Now at these bold words arose a clamour of voices speaking in French and English.
“What say you to this, Sir Edmund?” shouted Sir John Clavering above them all. “You are a great lord and a wealthy, beloved by me also as the affianced of my daughter, but I am a loyal Englishman who have no truck with traitors to my King.”
“What say I?” asked Sir Edmund calmly. “I say that if this fellow can fight as well as he can lie, your son has but a poor chance with, him. As you know well, I came hither from France to visit my estates, not to learn what strength his Grace of England, my liege lord, gathers for the new war with Philip.”
“Enough,” said Sir John; “though this is the first I have heard of such a war, for it would seem that you know more of King Edward’s mind than I do. The light begins to fail, there is no time for talk. Stand clear, all men, and let these two settle it.”
“Ay,” croaked Grey Dick, “stand clear, all men, while my master cuts the throat of his cousin Clavering, since he who stands not clear shall presently lie straight!” and he tapped his terrible bow with his right hand, then instantly seized the string again.
The two were face to face. Round them on horse and on foot, at a distance perhaps of twenty paces, were gathered the Clavering men and the French Count’s troop; for now all had come up from the far parts of the marsh. Only toward the river side the ring was open, whether because those who made it feared Grey Dick’s arrows, or in order that he and Red Eve might see everything that chanced.
The pair were well matched, for though Hugh was the taller, John, his senior by a year, was thicker set and better trained in arms. But the sword of John was longer by a hand’s breadth than that Hugh carried as a merchant, which was heavy, of such a make as the ancient Romans used, and sharpened on either edge. Neither of them wore armour, since Hugh had no right to do so, and John had not come out to fight.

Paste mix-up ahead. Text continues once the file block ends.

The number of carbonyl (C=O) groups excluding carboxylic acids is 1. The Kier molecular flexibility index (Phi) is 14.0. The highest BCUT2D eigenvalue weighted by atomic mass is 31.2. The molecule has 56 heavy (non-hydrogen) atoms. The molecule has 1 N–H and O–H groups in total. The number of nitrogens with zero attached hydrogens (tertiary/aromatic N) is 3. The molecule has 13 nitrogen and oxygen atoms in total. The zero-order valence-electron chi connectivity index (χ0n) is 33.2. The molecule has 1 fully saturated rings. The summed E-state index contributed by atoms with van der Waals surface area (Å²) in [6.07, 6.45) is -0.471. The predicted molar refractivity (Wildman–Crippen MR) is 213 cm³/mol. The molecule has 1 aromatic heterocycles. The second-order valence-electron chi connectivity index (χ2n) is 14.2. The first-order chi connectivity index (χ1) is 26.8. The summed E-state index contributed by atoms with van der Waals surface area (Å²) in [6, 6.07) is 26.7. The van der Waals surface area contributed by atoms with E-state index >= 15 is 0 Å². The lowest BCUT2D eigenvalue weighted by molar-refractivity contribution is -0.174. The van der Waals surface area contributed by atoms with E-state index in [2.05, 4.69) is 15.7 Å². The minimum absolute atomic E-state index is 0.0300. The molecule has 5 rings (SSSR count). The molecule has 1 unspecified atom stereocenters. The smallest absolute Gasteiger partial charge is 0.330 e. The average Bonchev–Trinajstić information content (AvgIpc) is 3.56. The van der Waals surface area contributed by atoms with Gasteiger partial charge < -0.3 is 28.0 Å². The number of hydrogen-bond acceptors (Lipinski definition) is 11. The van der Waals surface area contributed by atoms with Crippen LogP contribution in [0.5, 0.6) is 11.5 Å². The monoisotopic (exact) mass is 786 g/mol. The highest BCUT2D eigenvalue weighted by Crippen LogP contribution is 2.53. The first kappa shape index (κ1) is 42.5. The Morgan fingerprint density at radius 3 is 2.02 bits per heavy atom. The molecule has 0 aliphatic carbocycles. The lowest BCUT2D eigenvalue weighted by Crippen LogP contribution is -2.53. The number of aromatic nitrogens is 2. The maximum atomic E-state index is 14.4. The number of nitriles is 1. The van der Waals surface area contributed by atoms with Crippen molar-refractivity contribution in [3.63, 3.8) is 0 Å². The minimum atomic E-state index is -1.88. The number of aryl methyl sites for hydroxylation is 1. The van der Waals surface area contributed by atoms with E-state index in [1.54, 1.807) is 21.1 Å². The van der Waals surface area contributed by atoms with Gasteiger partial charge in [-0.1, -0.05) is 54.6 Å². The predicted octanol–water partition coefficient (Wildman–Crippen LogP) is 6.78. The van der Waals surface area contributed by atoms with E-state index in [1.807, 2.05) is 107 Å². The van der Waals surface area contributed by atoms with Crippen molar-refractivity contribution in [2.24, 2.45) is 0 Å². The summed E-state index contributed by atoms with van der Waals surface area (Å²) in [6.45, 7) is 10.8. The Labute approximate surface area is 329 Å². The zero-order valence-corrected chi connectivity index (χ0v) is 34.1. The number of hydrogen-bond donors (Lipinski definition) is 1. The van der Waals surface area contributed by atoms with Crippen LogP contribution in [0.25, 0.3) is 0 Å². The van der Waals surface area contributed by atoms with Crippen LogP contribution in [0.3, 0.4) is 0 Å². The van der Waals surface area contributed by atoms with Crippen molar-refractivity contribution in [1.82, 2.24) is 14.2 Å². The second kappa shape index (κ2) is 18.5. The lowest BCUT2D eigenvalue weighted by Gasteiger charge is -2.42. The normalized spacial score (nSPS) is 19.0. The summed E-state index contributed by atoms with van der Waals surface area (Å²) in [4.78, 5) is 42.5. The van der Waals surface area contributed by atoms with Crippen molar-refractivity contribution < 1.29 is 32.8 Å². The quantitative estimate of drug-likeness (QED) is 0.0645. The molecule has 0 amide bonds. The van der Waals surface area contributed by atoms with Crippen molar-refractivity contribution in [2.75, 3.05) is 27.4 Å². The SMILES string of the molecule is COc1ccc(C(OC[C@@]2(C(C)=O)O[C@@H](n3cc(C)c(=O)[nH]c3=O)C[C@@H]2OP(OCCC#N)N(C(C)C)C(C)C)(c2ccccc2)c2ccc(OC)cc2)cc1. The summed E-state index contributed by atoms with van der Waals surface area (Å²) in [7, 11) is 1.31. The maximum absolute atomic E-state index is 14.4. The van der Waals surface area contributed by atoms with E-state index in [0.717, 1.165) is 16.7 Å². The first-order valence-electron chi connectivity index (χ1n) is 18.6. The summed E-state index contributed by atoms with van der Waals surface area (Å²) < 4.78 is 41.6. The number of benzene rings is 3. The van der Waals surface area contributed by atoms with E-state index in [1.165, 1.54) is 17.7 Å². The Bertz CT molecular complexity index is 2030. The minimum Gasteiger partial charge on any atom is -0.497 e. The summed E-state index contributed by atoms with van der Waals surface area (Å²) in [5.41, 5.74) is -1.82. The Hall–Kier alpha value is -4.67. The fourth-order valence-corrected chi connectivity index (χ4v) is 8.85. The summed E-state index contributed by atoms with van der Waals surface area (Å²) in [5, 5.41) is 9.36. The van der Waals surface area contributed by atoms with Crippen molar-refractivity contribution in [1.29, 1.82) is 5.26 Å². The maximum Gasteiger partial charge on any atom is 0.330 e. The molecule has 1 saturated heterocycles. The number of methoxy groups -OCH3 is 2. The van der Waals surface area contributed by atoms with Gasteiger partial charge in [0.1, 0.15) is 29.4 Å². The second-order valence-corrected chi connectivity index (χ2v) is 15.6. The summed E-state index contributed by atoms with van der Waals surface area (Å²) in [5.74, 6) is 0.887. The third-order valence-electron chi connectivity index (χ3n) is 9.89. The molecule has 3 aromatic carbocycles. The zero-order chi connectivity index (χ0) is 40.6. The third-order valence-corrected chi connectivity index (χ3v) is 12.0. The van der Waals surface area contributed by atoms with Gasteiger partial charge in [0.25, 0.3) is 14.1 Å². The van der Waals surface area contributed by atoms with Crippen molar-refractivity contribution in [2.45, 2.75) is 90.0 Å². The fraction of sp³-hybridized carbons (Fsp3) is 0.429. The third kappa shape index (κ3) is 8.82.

They stood still for a moment in the midst of a breathless silence, the red light of the stormy sunset striking across them both. Everything was red, the smoke-clouds rising from the sullen, burning marsh, into which the fire was still eating far away; the waters of the Blythe brimful with the tide that had just turned toward the sea, the snow and ice itself. Even the triangle of wild swans brought by the hard weather from the northern lands looked red as they pursued their heavy and majestic flight toward the south, heedless of man and his affairs beneath.
Not long did these remain heedless, however, since, either to show his skill or for some other purpose of his own, Grey Dick lifted his bow and loosed an arrow, almost, it seemed, at hazard. Yet that arrow pierced the leader of the flock, so that down it came in wide circles, and in a last struggle hovered for a moment over the group of men, then fell among them with a thud, the blood from its pierced breast bespattering Sir Edmund Acour and John Clavering’s black hair.
“An ill omen for those two, and especially for him who wears a white swan for crest,” said a voice. But at the moment none took much notice, except Grey Dick, who chuckled at the success of his shot, since all were intent on greater matters—namely, which of those two young men should die.
Sir John, the father, rode forward and addressed them.
“To the death without mercy to the fallen,” he said grimly.
They bent their heads in answer.
“Now!” he cried, and reined back his horse.
“The first home thrust wins,” whispered Acour to him, as he wiped the blood of the swan off his sleeve. “Thank God, your son’s sword is the longer!”
Perhaps the pair heard this whisper, or, perhaps, being without mail, they knew that it was so. At least for a while they circled round and round each other, but out of reach.
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